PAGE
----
Maneka Gandhi V. Union of India, AIR 597, 1978 SCR (2) 621
Updated: Aug 19, 2020
(Gitam School of Law)
Petitioner: Maneka Gandhi
Respondent: Union of India
BENCH: Hameedullah Beg (CJI), Y.V.Chandrachud, P.N Bhagwati, N.L.Untwalia, P.S.Kailasam
S.M. Fazal Ali & V.R. Krishna Iyer.
The case of Maneka Gandhi vs Union of India modified the landscape for indian Constitution. The Supreme Court has given a new dimension to Article 21. This case is not only a landmark case for Article 21 but it also offers an overview of the chapter 3 of the Constitution (fundamental rights). This case, the Central Government had confiscated the petitioner's passport under section 10 (3) (c) of the passport Act-1967.This case is usually connected to A. K. Gopalan vs State Of Madras, as this case revolves around the idea of "personal liberty. "
Important Acts involved in the case.
Passport Act of 1967
Section 10(3)(c) of the Passports Act, where the passport Authority considers it appropriate to do so in the interests of the sovereignty and independence of India,the security of India, the friendly relations of India with any foreign nation or in the interests of the general public.
Sec 10 (5) of the passport Act Where the passport authority makes an order varying or cancelling the endorsements on, or varying the conditions of passport or travel document under sub-section (1) or an order impounding or revoking a passport or travel document under sub-section (3).
Facts of the case:
On 1-6-1976 Maneka Gandhi issued a passport under the Passports Act, 1976.On 4-7-1977 she received a letter from the Regional Passport Officer, New Delhi, dated 2-7-1977. Informing her that the Government of India has agreed to place a "public interest" on her passport under section 10(3)(c) of the Act.
The complainant has ordered her passport to be surrendered within 7 days from the date the letter was received. The plaintiff immediately wrote a letter to the New Delhi Regional Passport Office asking him to include a copy of the declaration of grounds set out in Section 10(5) of the Act. On 6-7-1977, the Indian government, the Minister of Foreign Affairs, sent a reply saying that the government of India had agreed This is in the general public's interest not to furnish her a copy of the order document. In compliance with Article 32 of the Constitution of India, the petitioner, filed a writ petition in the supreme court challenging the order of the Government of India Impounding her passport and refusing to give reasons for doing so.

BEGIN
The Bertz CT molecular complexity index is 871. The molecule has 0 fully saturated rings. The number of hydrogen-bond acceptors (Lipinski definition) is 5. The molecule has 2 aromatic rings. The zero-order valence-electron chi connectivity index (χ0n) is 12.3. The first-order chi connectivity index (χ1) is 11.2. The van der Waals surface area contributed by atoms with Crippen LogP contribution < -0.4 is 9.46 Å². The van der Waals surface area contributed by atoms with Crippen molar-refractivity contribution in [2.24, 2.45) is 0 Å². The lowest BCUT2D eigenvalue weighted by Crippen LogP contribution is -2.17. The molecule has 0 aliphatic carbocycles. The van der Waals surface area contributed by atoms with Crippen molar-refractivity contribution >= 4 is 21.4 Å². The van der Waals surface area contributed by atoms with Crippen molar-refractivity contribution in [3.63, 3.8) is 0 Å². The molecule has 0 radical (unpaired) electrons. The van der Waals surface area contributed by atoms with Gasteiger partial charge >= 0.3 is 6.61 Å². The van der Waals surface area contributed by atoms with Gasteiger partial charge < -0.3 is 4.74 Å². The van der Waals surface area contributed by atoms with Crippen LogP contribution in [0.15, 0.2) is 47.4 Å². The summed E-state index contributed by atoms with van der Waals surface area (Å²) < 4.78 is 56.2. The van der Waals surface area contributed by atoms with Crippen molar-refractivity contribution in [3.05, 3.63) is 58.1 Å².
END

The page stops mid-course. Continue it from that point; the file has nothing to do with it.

1. Right to go abroad is a part of 'personal freedom' within the sense of that expression as used in Article 21 of the Indian Constitution and no one could be deprived of that right except in accordance with the procedure specified by the Impounding or Revocation of the Passport Act.Even if some procedure could be prescribed by the said Act, it is not reasonable and arbitrary in as much as the same doesn't allow the holder of the passport to be heard against the order.
2. Article 10(3)(c) violates the constitutional right granted under Articles 14,19(1)(a) and (g) and 21 of the Constitution.
3. The challenged order is contrary to the laws of natural justice and is thus null and void.
4. In order for a passport to be enforced under sec 10 (3) (c) , public interest must necessarily exist in the present and pure possibility of public interest emerging in the future will not be a justification to enforce a passport.
5. It was not correct to say that the petitioner was likely to be required for giving evidence before the commission.
Arguments advanced by the petitioner
1.The right to travel abroad' is a derivative of the right provided for under 'personal liberty' and no citizen can be deprived of that right except in accordance with the procedure laid down in the law. In addition, the Passports Act, 1967 does not prescribe any procedure for confiscating or revoking or impounding the passport of the holder of the passport. It is also irrational and arbitrary.